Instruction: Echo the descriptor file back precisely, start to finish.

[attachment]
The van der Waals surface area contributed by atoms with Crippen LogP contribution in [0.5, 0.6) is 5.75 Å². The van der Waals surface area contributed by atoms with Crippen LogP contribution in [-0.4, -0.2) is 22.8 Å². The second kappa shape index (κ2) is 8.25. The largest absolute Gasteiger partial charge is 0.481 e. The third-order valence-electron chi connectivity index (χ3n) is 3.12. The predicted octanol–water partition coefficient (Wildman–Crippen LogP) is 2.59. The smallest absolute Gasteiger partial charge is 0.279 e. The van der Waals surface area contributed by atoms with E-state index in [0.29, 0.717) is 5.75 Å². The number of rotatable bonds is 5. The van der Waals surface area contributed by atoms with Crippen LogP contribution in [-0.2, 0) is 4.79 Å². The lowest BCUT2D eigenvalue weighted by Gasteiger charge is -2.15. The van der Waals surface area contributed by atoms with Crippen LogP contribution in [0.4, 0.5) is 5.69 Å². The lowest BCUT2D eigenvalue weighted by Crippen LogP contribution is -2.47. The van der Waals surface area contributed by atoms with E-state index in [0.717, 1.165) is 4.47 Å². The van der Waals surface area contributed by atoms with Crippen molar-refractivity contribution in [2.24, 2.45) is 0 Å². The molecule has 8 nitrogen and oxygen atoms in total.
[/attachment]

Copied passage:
The van der Waals surface area contributed by atoms with Crippen LogP contribution in [0.5, 0.6) is 5.75 Å². The van der Waals surface area contributed by atoms with Crippen LogP contribution in [-0.4, -0.2) is 22.8 Å². The second kappa shape index (κ2) is 8.25. The largest absolute Gasteiger partial charge is 0.481 e. The third-order valence-electron chi connectivity index (χ3n) is 3.12. The predicted octanol–water partition coefficient (Wildman–Crippen LogP) is 2.59. The smallest absolute Gasteiger partial charge is 0.279 e. The van der Waals surface area contributed by atoms with E-state index in [0.29, 0.717) is 5.75 Å². The number of rotatable bonds is 5. The van der Waals surface area contributed by atoms with Crippen LogP contribution in [-0.2, 0) is 4.79 Å². The lowest BCUT2D eigenvalue weighted by Gasteiger charge is -2.15. The van der Waals surface area contributed by atoms with Crippen LogP contribution in [0.4, 0.5) is 5.69 Å². The lowest BCUT2D eigenvalue weighted by Crippen LogP contribution is -2.47. The van der Waals surface area contributed by atoms with E-state index in [0.717, 1.165) is 4.47 Å². The van der Waals surface area contributed by atoms with Crippen molar-refractivity contribution in [2.24, 2.45) is 0 Å². The molecule has 8 nitrogen and oxygen atoms in total.